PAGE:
Spring has sprung at Wakulla Springs. Depending upon when you visit in March through May, you will witness the pageantry of renewal. March is a month of stunning color. Visitors can catch the camelias, azaleas and dogwoods all blooming simultaneously. There are also the vibrant pinks of the redbuds, the golds of the Carolina jessamine, and the unsullied blooms of Walter's viburnum. April...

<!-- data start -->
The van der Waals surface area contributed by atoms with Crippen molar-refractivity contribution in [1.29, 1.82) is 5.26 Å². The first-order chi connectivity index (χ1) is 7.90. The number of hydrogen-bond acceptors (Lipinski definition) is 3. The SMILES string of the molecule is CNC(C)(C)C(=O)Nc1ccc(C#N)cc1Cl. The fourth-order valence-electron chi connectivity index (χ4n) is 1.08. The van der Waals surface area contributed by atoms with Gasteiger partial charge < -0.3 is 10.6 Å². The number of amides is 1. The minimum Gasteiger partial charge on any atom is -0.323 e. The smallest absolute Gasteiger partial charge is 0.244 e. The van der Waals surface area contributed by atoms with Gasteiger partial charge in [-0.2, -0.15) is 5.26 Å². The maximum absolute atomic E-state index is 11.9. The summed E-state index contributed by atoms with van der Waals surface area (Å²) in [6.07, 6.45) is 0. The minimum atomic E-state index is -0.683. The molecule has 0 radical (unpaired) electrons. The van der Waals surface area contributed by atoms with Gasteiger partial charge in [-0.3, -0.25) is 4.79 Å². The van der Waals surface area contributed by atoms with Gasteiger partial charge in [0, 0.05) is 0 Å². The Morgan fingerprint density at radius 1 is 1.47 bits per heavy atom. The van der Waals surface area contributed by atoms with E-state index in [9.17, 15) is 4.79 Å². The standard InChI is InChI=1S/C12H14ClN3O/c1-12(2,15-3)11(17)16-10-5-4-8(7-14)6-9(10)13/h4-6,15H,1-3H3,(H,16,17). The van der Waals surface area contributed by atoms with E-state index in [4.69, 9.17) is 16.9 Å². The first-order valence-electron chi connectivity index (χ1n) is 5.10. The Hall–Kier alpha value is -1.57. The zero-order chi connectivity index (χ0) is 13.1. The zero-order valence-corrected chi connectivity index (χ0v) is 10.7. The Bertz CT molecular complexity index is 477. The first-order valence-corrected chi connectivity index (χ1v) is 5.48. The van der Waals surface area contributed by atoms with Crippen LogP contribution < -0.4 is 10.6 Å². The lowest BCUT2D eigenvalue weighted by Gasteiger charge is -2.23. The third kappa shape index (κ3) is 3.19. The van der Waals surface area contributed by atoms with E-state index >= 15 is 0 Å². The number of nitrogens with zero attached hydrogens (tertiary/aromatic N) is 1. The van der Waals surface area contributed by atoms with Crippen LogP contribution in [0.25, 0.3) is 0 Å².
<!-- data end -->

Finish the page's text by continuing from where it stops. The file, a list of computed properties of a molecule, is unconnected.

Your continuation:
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Humans have occupied the lands around Wakulla Springs for nearly 15,000 years. It is thought to be named for the Timucuan Indian word meaning 'mysterious waters'. Archaeological evidence shows intermittent habitation from Paleo-Indian times through European contact in 1513. Later periods are also represented, particularly the Spanish Mission, Creek and Seminole. Edward Ball purchased the property in 1934 and developed it as an attraction focusing on wildlife preservation and the surrounding habitat. The Wakulla Springs Lodge, completed in 1937, is an excellent example of Mediterranean Revival architecture. The park is listed on the National Register of Historic Places and is designated as a National Natural Landmark.